Tuesday afternoon, we decided to check out Fay Canyon. In some guide books it is noted as a "personal favorite" so it was worth checking out. They were right. It is an easy hike through a canyon that opens up a bit so you can see both sides. There are beautiful views around every bend in the trail. The trail winds through the canyon for about 1 1/4 miles until it reaches the end in a box canyon. At least, it looked like the end as there were huge blocks of rock that had fallen from the cliff walls blocking the way. At that point we turned around and took in the sites from the opposite direction.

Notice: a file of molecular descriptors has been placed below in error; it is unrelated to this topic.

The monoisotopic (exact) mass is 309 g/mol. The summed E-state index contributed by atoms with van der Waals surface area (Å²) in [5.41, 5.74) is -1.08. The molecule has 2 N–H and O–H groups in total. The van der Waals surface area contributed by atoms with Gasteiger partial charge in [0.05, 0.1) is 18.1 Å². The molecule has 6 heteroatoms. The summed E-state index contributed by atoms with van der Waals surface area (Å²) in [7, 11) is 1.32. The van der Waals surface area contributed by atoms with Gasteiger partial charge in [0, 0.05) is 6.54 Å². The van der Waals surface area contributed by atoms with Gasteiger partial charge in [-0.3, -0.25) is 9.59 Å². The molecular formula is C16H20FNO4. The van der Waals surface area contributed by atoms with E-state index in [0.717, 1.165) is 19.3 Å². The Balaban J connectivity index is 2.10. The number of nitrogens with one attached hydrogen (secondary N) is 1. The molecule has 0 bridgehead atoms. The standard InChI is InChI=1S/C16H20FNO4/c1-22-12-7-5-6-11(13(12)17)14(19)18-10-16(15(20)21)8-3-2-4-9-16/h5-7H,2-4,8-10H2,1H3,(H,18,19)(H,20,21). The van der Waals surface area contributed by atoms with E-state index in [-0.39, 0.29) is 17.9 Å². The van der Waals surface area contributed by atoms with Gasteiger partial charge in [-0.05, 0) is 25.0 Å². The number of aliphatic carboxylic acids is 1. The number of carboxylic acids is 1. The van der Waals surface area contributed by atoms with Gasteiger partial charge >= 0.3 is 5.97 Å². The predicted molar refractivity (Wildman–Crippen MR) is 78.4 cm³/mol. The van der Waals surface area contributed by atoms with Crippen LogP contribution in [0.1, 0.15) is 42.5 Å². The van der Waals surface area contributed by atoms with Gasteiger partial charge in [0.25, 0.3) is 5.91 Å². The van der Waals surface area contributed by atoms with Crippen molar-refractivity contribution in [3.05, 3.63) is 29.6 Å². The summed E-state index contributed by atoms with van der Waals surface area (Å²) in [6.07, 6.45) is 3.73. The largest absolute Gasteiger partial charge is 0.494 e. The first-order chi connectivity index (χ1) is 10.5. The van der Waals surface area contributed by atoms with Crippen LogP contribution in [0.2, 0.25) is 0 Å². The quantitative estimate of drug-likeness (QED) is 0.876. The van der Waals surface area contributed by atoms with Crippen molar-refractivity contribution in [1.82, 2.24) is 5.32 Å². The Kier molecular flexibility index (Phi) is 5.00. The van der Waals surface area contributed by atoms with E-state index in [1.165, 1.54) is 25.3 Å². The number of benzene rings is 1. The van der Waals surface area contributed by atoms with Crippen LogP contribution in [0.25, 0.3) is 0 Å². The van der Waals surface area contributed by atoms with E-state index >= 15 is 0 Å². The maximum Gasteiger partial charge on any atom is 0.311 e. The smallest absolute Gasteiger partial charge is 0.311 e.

When we left Fay Canyon, we had plenty of sunlight and time on our hands so we (I) decided to take one of the paths that lead off the dirt road for an adventure. We have a Forest Service map and a hand made map from one of the off-road places. So, we found a trail marked as FR152A (Forest Road 152A) and decided to give it a try. The forest service map rates the roads as Easy, Moderate, Difficult, Extreme. This trail started as Difficult and then became Extreme. But, when in Rome...
The first part was pretty difficult. We passed through open areas with lots of cows as well as ruts, rocks and arroyos. There were lots of dried up river beds we had to go down into and climb out of. After a while of struggling along this trail we took a break to enjoy the scenery.